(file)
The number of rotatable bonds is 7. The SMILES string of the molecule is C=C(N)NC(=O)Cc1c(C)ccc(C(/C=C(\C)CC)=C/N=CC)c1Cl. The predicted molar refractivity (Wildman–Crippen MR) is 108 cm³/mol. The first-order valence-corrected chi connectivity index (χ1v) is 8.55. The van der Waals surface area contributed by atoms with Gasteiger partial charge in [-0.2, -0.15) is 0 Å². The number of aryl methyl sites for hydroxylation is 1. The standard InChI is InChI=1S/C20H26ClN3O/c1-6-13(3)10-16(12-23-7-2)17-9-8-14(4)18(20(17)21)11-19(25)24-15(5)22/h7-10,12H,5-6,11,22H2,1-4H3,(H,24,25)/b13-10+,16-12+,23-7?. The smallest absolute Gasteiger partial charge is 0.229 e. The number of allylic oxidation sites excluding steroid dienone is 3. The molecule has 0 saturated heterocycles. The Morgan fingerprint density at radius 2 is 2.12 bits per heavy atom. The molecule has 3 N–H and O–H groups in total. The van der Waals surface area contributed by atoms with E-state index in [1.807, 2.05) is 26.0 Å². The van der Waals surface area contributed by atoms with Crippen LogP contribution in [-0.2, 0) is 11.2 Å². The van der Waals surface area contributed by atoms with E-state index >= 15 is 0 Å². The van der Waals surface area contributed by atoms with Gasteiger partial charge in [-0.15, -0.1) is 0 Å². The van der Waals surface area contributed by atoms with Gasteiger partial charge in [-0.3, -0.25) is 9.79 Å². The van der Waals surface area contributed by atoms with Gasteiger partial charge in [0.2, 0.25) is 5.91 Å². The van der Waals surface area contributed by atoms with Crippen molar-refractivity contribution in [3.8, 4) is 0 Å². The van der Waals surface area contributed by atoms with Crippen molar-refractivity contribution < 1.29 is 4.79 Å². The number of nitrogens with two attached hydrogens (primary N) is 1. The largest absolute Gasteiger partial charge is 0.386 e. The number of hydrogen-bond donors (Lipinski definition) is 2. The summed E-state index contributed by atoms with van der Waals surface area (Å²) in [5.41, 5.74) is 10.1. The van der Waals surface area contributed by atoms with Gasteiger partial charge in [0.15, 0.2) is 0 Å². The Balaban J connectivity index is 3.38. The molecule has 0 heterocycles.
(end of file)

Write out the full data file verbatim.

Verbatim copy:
The number of rotatable bonds is 7. The SMILES string of the molecule is C=C(N)NC(=O)Cc1c(C)ccc(C(/C=C(\C)CC)=C/N=CC)c1Cl. The predicted molar refractivity (Wildman–Crippen MR) is 108 cm³/mol. The first-order valence-corrected chi connectivity index (χ1v) is 8.55. The van der Waals surface area contributed by atoms with Gasteiger partial charge in [-0.2, -0.15) is 0 Å². The number of aryl methyl sites for hydroxylation is 1. The standard InChI is InChI=1S/C20H26ClN3O/c1-6-13(3)10-16(12-23-7-2)17-9-8-14(4)18(20(17)21)11-19(25)24-15(5)22/h7-10,12H,5-6,11,22H2,1-4H3,(H,24,25)/b13-10+,16-12+,23-7?. The smallest absolute Gasteiger partial charge is 0.229 e. The number of allylic oxidation sites excluding steroid dienone is 3. The molecule has 0 saturated heterocycles. The Morgan fingerprint density at radius 2 is 2.12 bits per heavy atom. The molecule has 3 N–H and O–H groups in total. The van der Waals surface area contributed by atoms with E-state index in [1.807, 2.05) is 26.0 Å². The van der Waals surface area contributed by atoms with Crippen LogP contribution in [-0.2, 0) is 11.2 Å². The van der Waals surface area contributed by atoms with E-state index >= 15 is 0 Å². The van der Waals surface area contributed by atoms with Gasteiger partial charge in [-0.15, -0.1) is 0 Å². The van der Waals surface area contributed by atoms with Gasteiger partial charge in [-0.3, -0.25) is 9.79 Å². The van der Waals surface area contributed by atoms with Gasteiger partial charge in [0.2, 0.25) is 5.91 Å². The van der Waals surface area contributed by atoms with Crippen molar-refractivity contribution in [3.8, 4) is 0 Å². The van der Waals surface area contributed by atoms with Crippen molar-refractivity contribution < 1.29 is 4.79 Å². The number of nitrogens with two attached hydrogens (primary N) is 1. The largest absolute Gasteiger partial charge is 0.386 e. The number of hydrogen-bond donors (Lipinski definition) is 2. The summed E-state index contributed by atoms with van der Waals surface area (Å²) in [5.41, 5.74) is 10.1. The van der Waals surface area contributed by atoms with Gasteiger partial charge in [0.15, 0.2) is 0 Å². The Balaban J connectivity index is 3.38. The molecule has 0 heterocycles.